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Multifunctional polymers via incorporation of ionic groups at molecular and mesoscopic length scales
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|Title: ||Multifunctional polymers via incorporation of ionic groups at molecular and mesoscopic length scales|
|Authors: ||Rahmathullah, Mohamed Aflal Mohamed|
|Keywords: ||Chemical engineering|
|Issue Date: ||14-Jul-2008 |
|Abstract: ||Multifunctional polymer systems with specific functionality and strength are developed by integrating diverse polymers into physically and chemically compatible composite structures. The concept has been achieved repeatedly in nature in examples such as the human skin or stimuli-responsive plants, where sensory or actuating mechanisms are part of a structurally sound system. Similar ideas can be extended to polymeric materials by incorporating hydrophilic ionic groups within hydrophobic non-ionic polymers to achieve desired functionality and mechanical strength respectively. This notion has been the focus of this work that is broadly categorized into investigations at the molecular and mesoscopic length scales.
At the molecular scale, three strategies were investigated for thermoset functionalization. First, ionic groups were grafted on nanoporous and hydrophobic epoxy-amine thermosets via sulfonation. Second, copolymerization of hydrophobic diglycidyl ether of bisphenol A vinyl ester (VE) and hydrophilic 2-Acrylamido-2-methyl-1-propanesulfonic acid (AMPS) was investigated. Reactivity ratios were used to determine the distribution of VE and AMPS in a copolymer network based on the Mayo-Lewis terminal model. Links between structure and properties such as water uptake, proton conductivity, and proton mobility were elucidated. Fuel cell performance was evaluated and compared to Nafion®117. Third, functionalized epoxy thermosets were prepared by the encapsulation of reactive or non-reactive ionic liquids. 1-ethyl 3-methyl imidazolium dicyandiamide exhibited thermally latent cure behavior and tunable network hydrophilicity, modulus, and glass transition temperatures.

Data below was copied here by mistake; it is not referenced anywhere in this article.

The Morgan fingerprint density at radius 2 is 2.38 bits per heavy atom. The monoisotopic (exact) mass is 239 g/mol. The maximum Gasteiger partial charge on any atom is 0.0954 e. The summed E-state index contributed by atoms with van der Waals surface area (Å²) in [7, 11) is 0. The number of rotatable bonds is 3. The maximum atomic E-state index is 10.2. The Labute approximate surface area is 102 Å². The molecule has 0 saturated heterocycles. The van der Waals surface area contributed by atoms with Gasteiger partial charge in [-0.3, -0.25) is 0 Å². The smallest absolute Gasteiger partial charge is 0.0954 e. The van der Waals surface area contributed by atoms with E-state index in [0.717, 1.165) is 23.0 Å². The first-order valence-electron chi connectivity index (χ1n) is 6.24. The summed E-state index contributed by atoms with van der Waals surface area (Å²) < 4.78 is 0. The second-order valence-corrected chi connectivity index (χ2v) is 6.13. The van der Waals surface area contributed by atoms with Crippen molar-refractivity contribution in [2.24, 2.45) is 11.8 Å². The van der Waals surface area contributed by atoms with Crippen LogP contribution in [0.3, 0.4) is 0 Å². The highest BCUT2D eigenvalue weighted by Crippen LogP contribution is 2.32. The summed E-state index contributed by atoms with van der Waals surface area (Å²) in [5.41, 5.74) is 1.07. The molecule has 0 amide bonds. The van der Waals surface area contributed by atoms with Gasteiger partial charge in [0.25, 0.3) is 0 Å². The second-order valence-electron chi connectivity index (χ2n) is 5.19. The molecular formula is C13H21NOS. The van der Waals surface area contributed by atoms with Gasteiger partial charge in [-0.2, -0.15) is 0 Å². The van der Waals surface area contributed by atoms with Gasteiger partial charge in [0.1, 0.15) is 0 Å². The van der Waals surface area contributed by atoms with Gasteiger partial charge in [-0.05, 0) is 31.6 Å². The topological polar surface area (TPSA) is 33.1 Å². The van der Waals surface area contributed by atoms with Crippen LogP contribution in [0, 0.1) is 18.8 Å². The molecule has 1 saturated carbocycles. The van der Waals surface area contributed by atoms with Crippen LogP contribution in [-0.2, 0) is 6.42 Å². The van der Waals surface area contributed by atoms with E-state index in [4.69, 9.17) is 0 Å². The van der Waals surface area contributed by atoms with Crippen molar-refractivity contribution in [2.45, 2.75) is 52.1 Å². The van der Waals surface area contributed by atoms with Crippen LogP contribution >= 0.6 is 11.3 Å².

At the mesoscopic length scale, two strategies were investigated in developing polymer-polymer composites. First, fiber-thermoplastic matrix composites were developed as selective permeation membranes and proton conductive membranes. This was achieved by encapsulating, within a thermoplastic matrix, either hydrophobic fibers with grafted ionic groups or hydrophilic fibers. A combination of microscopy, permeability measurements and proton conductivity were used to assess composite performance. Correlations between the spatial location of ionic groups and proton mobility were developed and extended to understand the effects of polymer structure. Second, ionomer-thermoset composites were developed as potential self-healing materials designed to combine crack-repair characteristics of the ionomer with the mechanical strength of the thermoset. Since an unmodified epoxy-amine thermoset also exhibits significant healing, a fundamental understanding on the crack-healing behavior of epoxy-amine thermosets was developed.|
|Appears in Collections:||Drexel Theses and Dissertations|
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